The Atlantic.com magazine features this interview of Southern Baptist pastor Rick Warren by Jeffrey Goldberg on the upcoming presidential forum at Saddleback. (Goldberg notes the design consulting that Warren has done for Goldberg's "megagogue," which is an enormous synagogue, that includes a bowling alley.)
A few embedded statements of the interview include:
1. The title, The Rick Warren Interview: No Compromise With Evil. The topic of evil is not directly addressed during the interview, but the title functions as the backdrop of the subject, the presidential forum at Saddleback.
The article's title is ironic given that Rick Warren is co-hosting this event with a pro-homosexual activist group. Is that a compromise of Warren's Southern Baptist roots? Is that a compromise of Biblical doctrine? Apparently that depends on your definition of "compromise or evil ".
2. Goldberg opens the interview asking Warren what is the objective of the forum. Warren comments: "The idea is really around civility".
Goldberg takes a quantum detour off the subject and asks a seemingly off-topic question: "So you're against blogging?"
Warren responds, "Right now civility is a losing battle. It's easy to demonize from a distance. When people sit behind a screen they lose all civility...One of my three life goals is to help restore civility to civilization."
Warren instantly sets up the blogosphere as the litmus test for global civility. Warren implies that the blogosphere is uncivilized and his goal apparently is to "restore civility" not just to the entire world, but cyberspace as well.
Is there any relationship to Warren's implied intention to civilize the blogosphere and the recent shutting down of a Christian ministry website that is critical of Rick Warren's theology?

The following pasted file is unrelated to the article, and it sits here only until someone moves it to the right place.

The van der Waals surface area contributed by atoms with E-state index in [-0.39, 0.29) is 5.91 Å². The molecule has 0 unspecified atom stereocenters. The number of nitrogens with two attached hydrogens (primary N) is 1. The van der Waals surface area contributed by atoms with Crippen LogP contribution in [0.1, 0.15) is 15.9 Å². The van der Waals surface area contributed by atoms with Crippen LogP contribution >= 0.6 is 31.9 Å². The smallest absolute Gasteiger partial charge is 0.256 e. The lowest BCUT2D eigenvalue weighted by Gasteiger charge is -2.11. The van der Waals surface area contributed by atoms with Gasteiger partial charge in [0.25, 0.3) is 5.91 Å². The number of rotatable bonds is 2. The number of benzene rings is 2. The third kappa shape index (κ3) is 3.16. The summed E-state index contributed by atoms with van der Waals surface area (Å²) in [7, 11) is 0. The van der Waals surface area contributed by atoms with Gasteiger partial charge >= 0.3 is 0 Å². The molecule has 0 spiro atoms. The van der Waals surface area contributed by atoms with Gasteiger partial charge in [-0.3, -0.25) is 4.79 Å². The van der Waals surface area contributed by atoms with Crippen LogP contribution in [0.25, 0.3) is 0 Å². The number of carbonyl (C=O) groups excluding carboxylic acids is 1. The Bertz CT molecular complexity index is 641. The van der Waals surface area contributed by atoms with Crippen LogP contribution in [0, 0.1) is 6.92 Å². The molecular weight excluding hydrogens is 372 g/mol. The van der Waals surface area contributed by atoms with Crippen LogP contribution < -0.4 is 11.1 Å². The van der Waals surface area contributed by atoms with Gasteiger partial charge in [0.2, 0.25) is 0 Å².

3. Goldberg brings up the topic of genocide. Warren says,"if you have the power to do something good, then you have to do it." Will Warren , who has the power at the presidential forum, bring up the topic of abortion?
4. Warren make this closing comment: "Faith is simply a worldview. A person who says he puts his faith on the shelf when he's making decisions is either an idiot or a liar. It's entirely appropriate for me to ask what is their frame of reference."
Is that a pastor or politician speaking?
Compare that statement with another Warrenism, " I don't care why you do go, so long as you do good. "
It becomes apparent that Rick Warren might say the same of faith, "I don't care what your faith is , as long as you have faith." Warren has not been quoted to this effect, however his actions do the talking.
If Southern Baptist Rick Warren is America's Pastor, then the American church needs to open the Bible, repent, and find a new pastor.
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